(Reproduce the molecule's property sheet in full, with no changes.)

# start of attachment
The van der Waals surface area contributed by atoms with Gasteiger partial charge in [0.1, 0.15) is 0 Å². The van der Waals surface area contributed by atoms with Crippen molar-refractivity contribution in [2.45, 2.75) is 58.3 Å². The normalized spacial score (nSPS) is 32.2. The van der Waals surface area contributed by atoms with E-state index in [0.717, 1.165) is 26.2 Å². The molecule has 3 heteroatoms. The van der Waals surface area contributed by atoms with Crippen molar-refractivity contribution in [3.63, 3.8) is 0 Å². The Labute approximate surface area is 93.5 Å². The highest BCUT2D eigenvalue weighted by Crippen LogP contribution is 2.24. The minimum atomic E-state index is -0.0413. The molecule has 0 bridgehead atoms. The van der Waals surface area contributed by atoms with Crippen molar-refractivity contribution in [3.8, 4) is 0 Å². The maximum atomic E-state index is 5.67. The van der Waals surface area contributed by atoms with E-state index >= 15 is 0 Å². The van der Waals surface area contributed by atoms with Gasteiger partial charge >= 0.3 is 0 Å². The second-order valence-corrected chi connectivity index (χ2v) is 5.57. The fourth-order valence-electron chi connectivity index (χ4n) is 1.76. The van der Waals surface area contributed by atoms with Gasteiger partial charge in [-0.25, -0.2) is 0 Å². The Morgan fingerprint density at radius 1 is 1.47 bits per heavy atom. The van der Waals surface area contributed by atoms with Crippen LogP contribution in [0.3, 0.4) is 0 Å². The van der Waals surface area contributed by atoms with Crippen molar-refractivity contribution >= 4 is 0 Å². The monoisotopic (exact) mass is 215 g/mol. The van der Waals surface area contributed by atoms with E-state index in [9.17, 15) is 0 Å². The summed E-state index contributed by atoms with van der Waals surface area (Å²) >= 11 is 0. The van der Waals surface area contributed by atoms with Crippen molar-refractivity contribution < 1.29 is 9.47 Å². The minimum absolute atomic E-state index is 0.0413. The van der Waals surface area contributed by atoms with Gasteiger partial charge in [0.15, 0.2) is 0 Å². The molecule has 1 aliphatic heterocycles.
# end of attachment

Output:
The van der Waals surface area contributed by atoms with Gasteiger partial charge in [0.1, 0.15) is 0 Å². The van der Waals surface area contributed by atoms with Crippen molar-refractivity contribution in [2.45, 2.75) is 58.3 Å². The normalized spacial score (nSPS) is 32.2. The van der Waals surface area contributed by atoms with E-state index in [0.717, 1.165) is 26.2 Å². The molecule has 3 heteroatoms. The van der Waals surface area contributed by atoms with Crippen molar-refractivity contribution in [3.63, 3.8) is 0 Å². The Labute approximate surface area is 93.5 Å². The highest BCUT2D eigenvalue weighted by Crippen LogP contribution is 2.24. The minimum atomic E-state index is -0.0413. The molecule has 0 bridgehead atoms. The van der Waals surface area contributed by atoms with Crippen molar-refractivity contribution in [3.8, 4) is 0 Å². The maximum atomic E-state index is 5.67. The van der Waals surface area contributed by atoms with E-state index >= 15 is 0 Å². The van der Waals surface area contributed by atoms with Gasteiger partial charge >= 0.3 is 0 Å². The second-order valence-corrected chi connectivity index (χ2v) is 5.57. The fourth-order valence-electron chi connectivity index (χ4n) is 1.76. The van der Waals surface area contributed by atoms with Gasteiger partial charge in [-0.25, -0.2) is 0 Å². The Morgan fingerprint density at radius 1 is 1.47 bits per heavy atom. The van der Waals surface area contributed by atoms with Crippen LogP contribution in [0.3, 0.4) is 0 Å². The van der Waals surface area contributed by atoms with Crippen molar-refractivity contribution >= 4 is 0 Å². The monoisotopic (exact) mass is 215 g/mol. The van der Waals surface area contributed by atoms with E-state index in [9.17, 15) is 0 Å². The summed E-state index contributed by atoms with van der Waals surface area (Å²) >= 11 is 0. The van der Waals surface area contributed by atoms with Crippen molar-refractivity contribution < 1.29 is 9.47 Å². The minimum absolute atomic E-state index is 0.0413. The van der Waals surface area contributed by atoms with Gasteiger partial charge in [0.15, 0.2) is 0 Å². The molecule has 1 aliphatic heterocycles.